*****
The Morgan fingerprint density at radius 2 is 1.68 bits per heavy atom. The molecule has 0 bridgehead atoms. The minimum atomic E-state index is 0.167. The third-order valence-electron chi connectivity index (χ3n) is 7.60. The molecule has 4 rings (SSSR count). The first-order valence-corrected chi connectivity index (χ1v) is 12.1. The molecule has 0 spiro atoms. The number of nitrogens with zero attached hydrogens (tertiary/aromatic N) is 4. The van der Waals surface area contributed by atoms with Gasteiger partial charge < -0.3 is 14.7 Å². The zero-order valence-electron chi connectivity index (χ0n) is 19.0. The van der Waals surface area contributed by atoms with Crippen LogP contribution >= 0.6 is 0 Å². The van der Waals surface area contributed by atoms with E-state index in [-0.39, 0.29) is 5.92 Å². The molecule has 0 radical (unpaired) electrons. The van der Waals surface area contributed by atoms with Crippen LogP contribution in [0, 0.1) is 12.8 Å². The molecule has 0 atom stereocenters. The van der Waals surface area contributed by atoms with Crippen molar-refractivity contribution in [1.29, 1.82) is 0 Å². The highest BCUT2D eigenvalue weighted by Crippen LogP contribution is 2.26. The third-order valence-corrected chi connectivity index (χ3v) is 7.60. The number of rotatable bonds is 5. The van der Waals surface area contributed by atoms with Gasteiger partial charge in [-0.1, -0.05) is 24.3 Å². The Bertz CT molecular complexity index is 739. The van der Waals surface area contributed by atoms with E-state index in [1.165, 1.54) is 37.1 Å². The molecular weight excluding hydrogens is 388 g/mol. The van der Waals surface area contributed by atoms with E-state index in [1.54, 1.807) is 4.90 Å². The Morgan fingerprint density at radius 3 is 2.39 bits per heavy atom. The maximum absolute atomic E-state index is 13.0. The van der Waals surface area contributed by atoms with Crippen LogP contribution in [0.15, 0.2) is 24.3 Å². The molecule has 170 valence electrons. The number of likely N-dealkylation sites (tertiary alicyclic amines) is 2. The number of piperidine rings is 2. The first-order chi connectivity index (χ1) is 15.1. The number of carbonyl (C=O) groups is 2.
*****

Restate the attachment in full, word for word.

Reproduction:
The Morgan fingerprint density at radius 2 is 1.68 bits per heavy atom. The molecule has 0 bridgehead atoms. The minimum atomic E-state index is 0.167. The third-order valence-electron chi connectivity index (χ3n) is 7.60. The molecule has 4 rings (SSSR count). The first-order valence-corrected chi connectivity index (χ1v) is 12.1. The molecule has 0 spiro atoms. The number of nitrogens with zero attached hydrogens (tertiary/aromatic N) is 4. The van der Waals surface area contributed by atoms with Gasteiger partial charge < -0.3 is 14.7 Å². The zero-order valence-electron chi connectivity index (χ0n) is 19.0. The van der Waals surface area contributed by atoms with Crippen LogP contribution >= 0.6 is 0 Å². The van der Waals surface area contributed by atoms with E-state index in [-0.39, 0.29) is 5.92 Å². The molecule has 0 radical (unpaired) electrons. The van der Waals surface area contributed by atoms with Crippen LogP contribution in [0, 0.1) is 12.8 Å². The molecule has 0 atom stereocenters. The van der Waals surface area contributed by atoms with Crippen molar-refractivity contribution in [1.29, 1.82) is 0 Å². The highest BCUT2D eigenvalue weighted by Crippen LogP contribution is 2.26. The third-order valence-corrected chi connectivity index (χ3v) is 7.60. The number of rotatable bonds is 5. The van der Waals surface area contributed by atoms with Gasteiger partial charge in [-0.1, -0.05) is 24.3 Å². The Bertz CT molecular complexity index is 739. The van der Waals surface area contributed by atoms with E-state index in [1.165, 1.54) is 37.1 Å². The molecular weight excluding hydrogens is 388 g/mol. The van der Waals surface area contributed by atoms with E-state index in [1.54, 1.807) is 4.90 Å². The Morgan fingerprint density at radius 3 is 2.39 bits per heavy atom. The maximum absolute atomic E-state index is 13.0. The van der Waals surface area contributed by atoms with Crippen LogP contribution in [0.15, 0.2) is 24.3 Å². The molecule has 170 valence electrons. The number of likely N-dealkylation sites (tertiary alicyclic amines) is 2. The number of piperidine rings is 2. The first-order chi connectivity index (χ1) is 15.1. The number of carbonyl (C=O) groups is 2.